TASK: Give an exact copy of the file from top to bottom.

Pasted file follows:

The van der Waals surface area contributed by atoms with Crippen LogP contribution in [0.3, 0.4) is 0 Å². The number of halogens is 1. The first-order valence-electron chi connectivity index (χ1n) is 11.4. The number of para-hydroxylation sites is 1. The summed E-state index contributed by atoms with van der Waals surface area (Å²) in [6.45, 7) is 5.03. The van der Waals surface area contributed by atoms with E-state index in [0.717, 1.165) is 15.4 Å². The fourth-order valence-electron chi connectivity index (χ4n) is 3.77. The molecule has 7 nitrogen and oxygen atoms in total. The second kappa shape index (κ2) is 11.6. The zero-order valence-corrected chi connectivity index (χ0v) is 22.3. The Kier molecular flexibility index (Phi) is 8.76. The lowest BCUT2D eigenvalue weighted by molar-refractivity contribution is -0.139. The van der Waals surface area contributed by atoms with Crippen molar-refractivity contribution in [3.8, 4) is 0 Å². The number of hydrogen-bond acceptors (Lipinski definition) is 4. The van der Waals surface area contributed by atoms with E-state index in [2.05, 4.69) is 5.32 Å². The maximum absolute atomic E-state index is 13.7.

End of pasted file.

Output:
The van der Waals surface area contributed by atoms with Crippen LogP contribution in [0.3, 0.4) is 0 Å². The number of halogens is 1. The first-order valence-electron chi connectivity index (χ1n) is 11.4. The number of para-hydroxylation sites is 1. The summed E-state index contributed by atoms with van der Waals surface area (Å²) in [6.45, 7) is 5.03. The van der Waals surface area contributed by atoms with E-state index in [0.717, 1.165) is 15.4 Å². The fourth-order valence-electron chi connectivity index (χ4n) is 3.77. The molecule has 7 nitrogen and oxygen atoms in total. The second kappa shape index (κ2) is 11.6. The zero-order valence-corrected chi connectivity index (χ0v) is 22.3. The Kier molecular flexibility index (Phi) is 8.76. The lowest BCUT2D eigenvalue weighted by molar-refractivity contribution is -0.139. The van der Waals surface area contributed by atoms with Crippen molar-refractivity contribution in [3.8, 4) is 0 Å². The number of hydrogen-bond acceptors (Lipinski definition) is 4. The van der Waals surface area contributed by atoms with E-state index in [2.05, 4.69) is 5.32 Å². The maximum absolute atomic E-state index is 13.7.